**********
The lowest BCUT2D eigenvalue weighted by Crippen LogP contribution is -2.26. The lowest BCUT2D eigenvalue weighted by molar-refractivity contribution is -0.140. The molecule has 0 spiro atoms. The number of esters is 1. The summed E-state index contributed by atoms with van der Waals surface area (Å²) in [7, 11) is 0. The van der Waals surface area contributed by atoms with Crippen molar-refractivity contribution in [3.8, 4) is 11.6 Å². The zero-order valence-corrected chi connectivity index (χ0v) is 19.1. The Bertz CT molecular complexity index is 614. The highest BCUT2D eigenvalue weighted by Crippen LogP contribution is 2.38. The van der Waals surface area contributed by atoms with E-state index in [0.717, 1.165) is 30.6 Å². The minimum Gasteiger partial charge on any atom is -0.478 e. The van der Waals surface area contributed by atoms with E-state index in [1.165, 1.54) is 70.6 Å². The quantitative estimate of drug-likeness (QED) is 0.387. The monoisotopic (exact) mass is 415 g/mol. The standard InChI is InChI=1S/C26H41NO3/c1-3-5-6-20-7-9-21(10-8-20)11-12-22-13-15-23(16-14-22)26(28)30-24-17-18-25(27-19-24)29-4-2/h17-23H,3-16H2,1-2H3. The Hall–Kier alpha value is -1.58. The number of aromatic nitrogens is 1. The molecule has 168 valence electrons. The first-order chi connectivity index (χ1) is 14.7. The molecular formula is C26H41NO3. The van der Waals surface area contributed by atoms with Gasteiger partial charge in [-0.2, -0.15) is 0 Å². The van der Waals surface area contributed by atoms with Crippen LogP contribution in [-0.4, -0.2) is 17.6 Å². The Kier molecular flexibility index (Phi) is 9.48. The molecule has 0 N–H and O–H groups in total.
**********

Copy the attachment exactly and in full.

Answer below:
The lowest BCUT2D eigenvalue weighted by Crippen LogP contribution is -2.26. The lowest BCUT2D eigenvalue weighted by molar-refractivity contribution is -0.140. The molecule has 0 spiro atoms. The number of esters is 1. The summed E-state index contributed by atoms with van der Waals surface area (Å²) in [7, 11) is 0. The van der Waals surface area contributed by atoms with Crippen molar-refractivity contribution in [3.8, 4) is 11.6 Å². The zero-order valence-corrected chi connectivity index (χ0v) is 19.1. The Bertz CT molecular complexity index is 614. The highest BCUT2D eigenvalue weighted by Crippen LogP contribution is 2.38. The van der Waals surface area contributed by atoms with E-state index in [0.717, 1.165) is 30.6 Å². The minimum Gasteiger partial charge on any atom is -0.478 e. The van der Waals surface area contributed by atoms with E-state index in [1.165, 1.54) is 70.6 Å². The quantitative estimate of drug-likeness (QED) is 0.387. The monoisotopic (exact) mass is 415 g/mol. The standard InChI is InChI=1S/C26H41NO3/c1-3-5-6-20-7-9-21(10-8-20)11-12-22-13-15-23(16-14-22)26(28)30-24-17-18-25(27-19-24)29-4-2/h17-23H,3-16H2,1-2H3. The Hall–Kier alpha value is -1.58. The number of aromatic nitrogens is 1. The molecule has 168 valence electrons. The first-order chi connectivity index (χ1) is 14.7. The molecular formula is C26H41NO3. The van der Waals surface area contributed by atoms with Gasteiger partial charge in [-0.2, -0.15) is 0 Å². The van der Waals surface area contributed by atoms with Crippen LogP contribution in [-0.4, -0.2) is 17.6 Å². The Kier molecular flexibility index (Phi) is 9.48. The molecule has 0 N–H and O–H groups in total.